What was the prevalence of TB in the screened community on January

Epidemiology Questions

Question 1

The following information applies to questions 1-4.

In January 2000 you began a one-year study of tuberculosis (TB) in a subsidized housing community in the Lower East Side of New York City. You enrolled 500 residents in your study and checked on their TB status on a monthly basis. At the start of your study on January 1st, you screened all 500 residents. Upon screening, you found that 20 of the healthy residents were immigrants who were vaccinated for TB and so were not at risk. Another 30 residents already had existing cases of TB on January 1st. On February 1st, 5 residents developed TB. On April 1st, 5 more residents developed TB. On June 1st, 10 healthy residents moved away from New York City were lost to follow-up. On July 1st, 10 of the residents who had existing TB on January 1st died from their disease. The study ended on December 31, 2000. Assume that once a person gets TB, they have it for the duration of the study, and assume that all remaining residents stayed healthy and were not lost to follow-up.

What was the prevalence of TB in the screened community on January 1st?


50/500, or 10%

30/500, or 6%

20/450, or 4.4%

30/450, or 6.7%

Question 2

What was the prevalence of TB on June 30th?


10/450, or 2.2%

10/500, or 2%

40/500, or 8%

40/490, or 8.2%

Question 3

What was the cumulative incidence of TB over the year?


10/450, or 2.2%

40/500, or 8%

10/480, or 2.1%

40/450, or 8.9%

Question 4

What was the case-fatality rate among residents with TB over the course of the year?


10/500, or 1.02%

10/40, or 25%

10/30, or 33%

10/450, or 2.2%

Question 5

The purpose of double blinding in clinical trials is to:


Reduce error that results from how the outcome is assessed

Reduce error that results from subject’s participation in the trial

Reduce error that results from assignment to study conditions

The 1st and 3rd answers only

All of the above

Question 6

An analysis that includes all subjects who were randomized to the treatment and comparison groups, regardless of whether they received or completed their assigned study protocol.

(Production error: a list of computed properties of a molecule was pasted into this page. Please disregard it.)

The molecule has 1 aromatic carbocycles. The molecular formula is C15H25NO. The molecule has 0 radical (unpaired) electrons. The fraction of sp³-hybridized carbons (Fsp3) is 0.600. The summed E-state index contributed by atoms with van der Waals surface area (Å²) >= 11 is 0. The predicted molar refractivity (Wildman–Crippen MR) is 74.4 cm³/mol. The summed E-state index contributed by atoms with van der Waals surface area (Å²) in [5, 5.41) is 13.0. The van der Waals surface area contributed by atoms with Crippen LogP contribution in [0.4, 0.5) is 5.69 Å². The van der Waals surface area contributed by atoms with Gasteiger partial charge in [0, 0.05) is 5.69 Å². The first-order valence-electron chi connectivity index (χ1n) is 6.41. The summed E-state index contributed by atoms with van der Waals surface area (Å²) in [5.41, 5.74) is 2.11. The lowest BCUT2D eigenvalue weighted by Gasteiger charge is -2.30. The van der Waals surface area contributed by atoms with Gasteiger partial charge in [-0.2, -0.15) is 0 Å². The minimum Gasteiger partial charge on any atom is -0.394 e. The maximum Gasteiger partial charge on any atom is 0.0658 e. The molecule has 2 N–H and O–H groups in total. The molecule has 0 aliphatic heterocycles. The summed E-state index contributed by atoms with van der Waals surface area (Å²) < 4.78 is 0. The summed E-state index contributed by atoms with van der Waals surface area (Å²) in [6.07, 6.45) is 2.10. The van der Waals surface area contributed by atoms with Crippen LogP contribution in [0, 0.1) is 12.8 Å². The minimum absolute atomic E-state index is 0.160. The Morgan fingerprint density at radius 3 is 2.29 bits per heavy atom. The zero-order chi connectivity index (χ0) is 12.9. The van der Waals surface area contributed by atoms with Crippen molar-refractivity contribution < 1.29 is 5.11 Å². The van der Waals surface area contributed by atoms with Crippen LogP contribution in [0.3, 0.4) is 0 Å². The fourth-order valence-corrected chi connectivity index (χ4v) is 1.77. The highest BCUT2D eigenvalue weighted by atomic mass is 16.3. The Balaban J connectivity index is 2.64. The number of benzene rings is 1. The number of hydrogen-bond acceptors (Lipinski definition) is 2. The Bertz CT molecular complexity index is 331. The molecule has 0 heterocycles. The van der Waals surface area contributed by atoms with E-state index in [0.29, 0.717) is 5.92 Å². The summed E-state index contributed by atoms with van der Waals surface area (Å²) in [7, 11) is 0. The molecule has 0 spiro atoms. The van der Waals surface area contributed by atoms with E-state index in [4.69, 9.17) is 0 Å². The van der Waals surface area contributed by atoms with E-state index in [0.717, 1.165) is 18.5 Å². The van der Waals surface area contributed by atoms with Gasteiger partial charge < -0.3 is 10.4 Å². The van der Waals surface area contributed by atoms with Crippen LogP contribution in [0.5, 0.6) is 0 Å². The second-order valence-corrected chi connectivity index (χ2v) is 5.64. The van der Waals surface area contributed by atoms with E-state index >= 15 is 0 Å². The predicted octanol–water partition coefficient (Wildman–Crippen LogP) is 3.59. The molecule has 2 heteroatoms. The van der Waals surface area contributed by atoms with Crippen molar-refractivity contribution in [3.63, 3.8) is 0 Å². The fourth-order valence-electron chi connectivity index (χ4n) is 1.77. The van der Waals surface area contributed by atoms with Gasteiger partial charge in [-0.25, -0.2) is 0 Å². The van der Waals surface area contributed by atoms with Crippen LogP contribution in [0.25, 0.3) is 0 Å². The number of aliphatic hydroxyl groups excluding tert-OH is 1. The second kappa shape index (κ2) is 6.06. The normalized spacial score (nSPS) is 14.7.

Run-in period

Efficacy analysis


Intent-to-treat analysis

Question 7

The ideal comparison group in a cohort study


Is as similar as possible to the exposed group with respect to factors other than the exposure that could influence the development of disease.

Would, if possible, consist of exactly the same individuals in the exposed group had they not been exposed.

Both of the above

Neither of the above

Question 8

Noncompliance in an experimental study biases the results toward the null.




Question 9

The following information applies to questions 9 and 10.

A study was done to determine whether the amount of money spent on soft drinks was related to mortality from diabetes. The investigators collected data on per capita (average per person) soft drink consumption in 10 U.S. states and examined its relationship to mortality rates from diabetes in those 10 states. In order to calculate per capita sales, they gathered annual data on soft drink sales from commerce records and then divided these figures by the state’s population from the most recent Census. The mortality data were gathered from the vital records department in each state. Here are the data that they collected.

U.S. State

Annual Per Capita Soft Drink Sales

Annual Diabetes Mortality Rate (per 100,000 population)




New York






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